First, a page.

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Rita Rothberg discusses Women’s Suffrage at Atlantic Cape on International Women’s Day

03/09/2022 | Media Contact: Claire Sylvester | (609) 343-4933
Cape May County Clerk Rita Rothberg giving her presentation on women's suffrage

From local suffragists like Dille Hastings and Katherine Hand to national icons like Sojourner Truth and Elizabeth Cady Stanton, Cape May County Clerk Rita Rothberg detailed the history of the women’s suffrage movement during a presentation Tuesday, March 8 at Atlantic Cape Community College Cape May County campus.

“The women’s rights movement was the offspring of abolition,” Rothberg told the room of 16 attendees in-person and 35 attending virtually. “In the service of anti-slavery, women found their voices.”

The discussion – held on International Women’s Day – was the kick-off event to Atlantic Cape hosting the Smithsonian Institution’s traveling “Voices and Votes: Democracy in America” exhibition at its Mays Landing campus this summer.

Rothberg’s presentation, “The Voice is our Vote: Cape May County and Suffrage,” focused on suffragists in Cape May County. It was researched through public records including historical local newspapers.

The presentation included discussion on how advancements like the railroad helped pave the way for the suffrage movement to plant roots in Cape May County, and how the temperance movement, which sought the prohibition of alcohol, was directly tied to suffrage.  

“It was an incredible experience to get to know what was happening here in Cape May County when suffrage was a big topic in the United States,” Rothberg said.

She said she particularly was fascinated by how long the process took, and by the dedication of the supporters of women’s suffrage.

“They believed it and they just dedicated their lives to it,” Rothberg said.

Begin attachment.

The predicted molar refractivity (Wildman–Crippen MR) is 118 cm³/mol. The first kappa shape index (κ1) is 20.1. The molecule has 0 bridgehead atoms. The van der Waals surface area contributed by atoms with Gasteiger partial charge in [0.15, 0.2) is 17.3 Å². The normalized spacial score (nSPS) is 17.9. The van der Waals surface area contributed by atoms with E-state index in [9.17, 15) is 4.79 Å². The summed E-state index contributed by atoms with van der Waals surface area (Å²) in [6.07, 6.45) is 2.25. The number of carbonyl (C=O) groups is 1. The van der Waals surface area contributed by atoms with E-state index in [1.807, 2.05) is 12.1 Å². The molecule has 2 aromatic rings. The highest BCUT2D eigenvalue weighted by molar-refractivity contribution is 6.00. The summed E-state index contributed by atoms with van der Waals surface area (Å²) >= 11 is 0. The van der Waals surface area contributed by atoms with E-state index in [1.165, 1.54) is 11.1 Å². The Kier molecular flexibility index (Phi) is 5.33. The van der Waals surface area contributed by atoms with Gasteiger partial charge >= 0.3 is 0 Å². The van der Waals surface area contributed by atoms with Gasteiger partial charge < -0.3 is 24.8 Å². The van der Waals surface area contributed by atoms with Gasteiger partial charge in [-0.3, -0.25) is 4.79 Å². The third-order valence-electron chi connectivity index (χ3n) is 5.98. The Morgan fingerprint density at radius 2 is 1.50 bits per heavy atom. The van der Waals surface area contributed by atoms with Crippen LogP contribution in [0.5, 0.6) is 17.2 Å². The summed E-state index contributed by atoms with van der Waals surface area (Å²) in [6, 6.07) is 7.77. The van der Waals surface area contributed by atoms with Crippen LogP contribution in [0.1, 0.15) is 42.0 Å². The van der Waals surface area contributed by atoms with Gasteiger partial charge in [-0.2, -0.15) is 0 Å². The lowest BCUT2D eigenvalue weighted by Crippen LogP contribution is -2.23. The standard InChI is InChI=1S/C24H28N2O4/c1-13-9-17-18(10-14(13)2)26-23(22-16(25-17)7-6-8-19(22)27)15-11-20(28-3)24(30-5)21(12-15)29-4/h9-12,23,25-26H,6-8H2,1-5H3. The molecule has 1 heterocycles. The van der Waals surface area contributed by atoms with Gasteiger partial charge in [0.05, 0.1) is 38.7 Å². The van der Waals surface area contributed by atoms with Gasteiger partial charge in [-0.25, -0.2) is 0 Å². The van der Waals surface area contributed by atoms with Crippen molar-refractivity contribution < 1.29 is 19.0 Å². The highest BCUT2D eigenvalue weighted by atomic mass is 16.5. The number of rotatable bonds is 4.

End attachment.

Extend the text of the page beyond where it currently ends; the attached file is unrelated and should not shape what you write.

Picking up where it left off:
Dr. Denise Coulter, Dean of Professional and Liberal Studies at Atlantic Cape, who is organizing the “Voices and Votes” programming, said she was captivated by the information in Rothberg’s presentation, and grateful to Rothberg for bringing that history to the college.

“Voices and Votes” programming has been made possible at Atlantic Cape Community College by the New Jersey Council for the Humanities. Atlantic Cape plans to host several panel discussions and guest speakers monthly until the summer exhibition opens.

The next event will feature Dr. David Blake from The College of New Jersey to discuss poet Walt Whitman, who was an influential voice in American culture, but whose legacy is now being reconsidered against modern ideals.

 “Voting is one of the greatest rights we have as citizens, and too often we take it for granted,” Coulter said. “I want this exhibit and the related events to give our constituencies an opportunity to understand the history and the sacrifices our ancestors made to create and sustain the democracy we know. If our work here inspires someone to become more engaged in the democratic process by registering to vote or to show up to the polls on election day or expressing their view during the public forum of a municipal meeting, then we accomplished our goals.”

View Rothberg's presentation on Atlantic Cape's YouTube channel.

Cape May County Clerk Rita Rothberg presents on women's suffrage at Atlantic Cape Community College

Cape May County Clerk Rita Rothberg presents on women's suffrage at Atlantic Cape Community College

Walt Whitman’s complicated American Voice

Dr. David Blake from The College of New Jersey will present a discussion on poet Walt Whitman’s modern legacy at 2 p.m. Thursday, April 21 in room H116 at the Mays Landing campus, 5100 E. Black Horse Pike. The presentation will be streamed live via Zoom at
Blake is an English Professor teaching courses in 19th and 20th Century U.S. Literature and Connections Between Politics and Literature. Blake is the author of “Walt Whitman and the Culture of Celebrity” (Yale) and the co-editor of “Walt Whitman, Where the Future Becomes Present” (Iowa).

For more information on this presentation or “Voices and Votes,” contact Denise Coulter at

About ‘Voices and Votes’

The “Voices and Votes” exhibition examines the nearly 250-year-old American experiment of a government “of, by and for the people,” and how each generation since continues to question how to form “a more perfect union.”

The display includes historical and contemporary photos, educational and archival video, engaging multimedia interactives with short games, and historical objects like campaign souvenirs, voter memorabilia, and protest material.

“Voices and Votes” is based on an exhibition currently on display at the Smithsonian’s National Museum of American History called “American Democracy: A Great Leap of Faith.” It is part of Museum on Main Street, a collaboration between the Smithsonian Institution and the Federation of State Humanities Councils. Support for Museum on Main Street has been provided by the United States Congress.

To learn more, visit